“Environment” is a difficult parameter to quantify when selecting recirculating linear bearings or ball screws. Unlike load, stroke, or speed, there are no programs or calculations that help you choose the right bearing based on environmental factors. But environmental conditions can have a big impact on the performance of linear bearings and ball screws. Because these components operate with metal-on-metal contact and tight tolerances, there’s little forgiveness for contamination, but that doesn’t mean recirculating bearing guides and ball screws can’t be used in harsh environments. In fact, these are sometimes the only components that can meet the performance requirements and withstand the environmental challenges posed by the application. For these situations, here are some tips on how to deal with various environmental conditions that can be detrimental to recirculating guides and ball screws.
Environmental challenge: Liquid contamination
Liquid contamination poses two problems to linear bearings and drives—not only does it attack the bearing material and promote rust, in large quantities or at high pressure, it can wash lubrication out of the bearing. Liquid hazards can range from simple water splash, to washdown with caustic cleaning solutions, to spills of acidic beverages (think juice or soda). This is why it’s important to understand the exact makeup of the liquid contamination and the amount of exposure (splash, high-pressure spray, or possible submersion).
One of the best solutions for liquid contamination is to mount the bearing or screw assembly (or linear actuator) in an orientation that minimizes the liquid’s ability to get to the bearing surfaces, and that allows it to run off if it does. Full-contact seals and proper lubrication will also help prevent rust from developing on the raceways of steel components. And aluminum or stainless steel should be used wherever possible—for example, a linear actuator with an aluminum housing and stainless steel hardware. If none of these options is feasible, or if the contamination is unavoidable or highly aggressive, there are many platings and coatings that can be applied to steel or aluminum to help these materials withstand a wide range of liquid contaminants.
• Use full-contact seals on linear guides and ball screws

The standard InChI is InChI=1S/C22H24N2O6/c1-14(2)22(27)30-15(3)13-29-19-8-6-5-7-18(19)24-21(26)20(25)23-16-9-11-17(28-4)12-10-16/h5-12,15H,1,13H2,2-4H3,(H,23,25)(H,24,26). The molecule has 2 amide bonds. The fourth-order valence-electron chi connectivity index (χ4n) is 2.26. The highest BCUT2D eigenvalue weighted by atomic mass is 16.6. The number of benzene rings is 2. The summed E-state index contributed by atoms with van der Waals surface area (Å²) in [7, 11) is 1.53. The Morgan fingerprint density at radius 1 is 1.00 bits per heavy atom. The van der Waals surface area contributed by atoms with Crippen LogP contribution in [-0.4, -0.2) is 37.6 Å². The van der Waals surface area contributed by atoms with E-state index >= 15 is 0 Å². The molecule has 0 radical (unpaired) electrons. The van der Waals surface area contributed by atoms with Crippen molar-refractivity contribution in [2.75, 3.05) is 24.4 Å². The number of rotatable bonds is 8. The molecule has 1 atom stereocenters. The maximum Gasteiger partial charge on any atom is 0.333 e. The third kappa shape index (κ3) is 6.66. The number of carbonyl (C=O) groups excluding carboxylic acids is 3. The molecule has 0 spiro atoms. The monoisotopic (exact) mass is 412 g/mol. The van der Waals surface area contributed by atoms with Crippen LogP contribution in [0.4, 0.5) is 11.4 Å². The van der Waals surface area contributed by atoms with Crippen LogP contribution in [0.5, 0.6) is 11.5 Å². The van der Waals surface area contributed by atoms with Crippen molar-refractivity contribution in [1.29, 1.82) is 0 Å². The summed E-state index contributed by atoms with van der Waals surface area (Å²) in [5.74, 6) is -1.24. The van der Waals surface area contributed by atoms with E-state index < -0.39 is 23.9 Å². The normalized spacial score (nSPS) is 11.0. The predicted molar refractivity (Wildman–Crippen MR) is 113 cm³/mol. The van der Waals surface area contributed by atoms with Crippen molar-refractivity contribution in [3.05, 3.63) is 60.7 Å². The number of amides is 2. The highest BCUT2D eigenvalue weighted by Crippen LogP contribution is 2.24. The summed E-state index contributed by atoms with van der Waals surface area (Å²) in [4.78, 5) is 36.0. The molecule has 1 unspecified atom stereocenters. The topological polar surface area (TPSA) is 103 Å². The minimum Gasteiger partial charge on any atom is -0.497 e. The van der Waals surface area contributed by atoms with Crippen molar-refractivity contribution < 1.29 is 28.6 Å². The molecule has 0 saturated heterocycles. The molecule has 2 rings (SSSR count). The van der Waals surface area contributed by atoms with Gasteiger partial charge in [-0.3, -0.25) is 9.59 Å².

• Orient the system to minimize the ingress of liquids
• Use aluminum or stainless steel materials where possible
• Have load-bearing surfaces plated or coated to withstand caustic liquids
Environmental challenge: Solid particulates
Like liquids, solid particulate contamination spans a wide range of types—from large metal or wood chips, to extremely fine glass or ceramic dust. Linear bearing and screw manufacturers have mostly perfected seal and scraper designs to protect against solid contaminants that fall onto bearing surfaces. But when the contamination is highly airborne, a completely sealed unit—such as an enclosed linear actuator with a positive sealing mechanism—is the best option. For even further protection, positive air pressure can be piped into the actuator to prevent contamination from entering and settling inside.
• Use scraper-type seals on linear guides
• Use full-contact seals on ball screws
• When possible, use fully sealed linear actuators with (slight) internal pressurization
Environmental challenge: Extreme temperatures
Temperature considerations include extremely high or low temperatures, as well as large temperature fluctuations that the system may experience over a short time period. Extreme temperatures tend to have the greatest effect on plastic components, such as seals and recirculation mechanisms. If the temperature exceeds the upper or lower limits of the standard plastic material, most manufacturers offer alternative materials, such as Viton®. Lubrication—particularly grease—can also be affected by extreme temperatures. Temperatures above or below the lubrication’s rating can cause its components (base oil, thickener, and additives) to separate and reduce its effectiveness. And choosing a lower-viscosity lubrication will help mitigate heat generated by the recirculating balls inside the bearing or screw.
Aside from extreme temperatures, fluctuations in temperature can be detrimental in two ways. First, large or frequent temperature changes can cause condensation to form, which can result in corrosion. Second, temperature fluctuations can cause thermal expansion and contraction in steel and aluminum. This is especially problematic for ball screw assemblies, because any change in the length of the screw has a negative effect on its lead accuracy. Forced air cooling across the ball screw is the simplest remedy for thermal expansion, but more reliable methods are to provide internal cooling, or to mount the screw in tension.
• Use plastics that can withstand extreme temperatures
• Ensure lubrication (especially grease) is rated for the expected temperature range
• Provide cooling for ball screw assemblies
• Mount ball screw assemblies in tension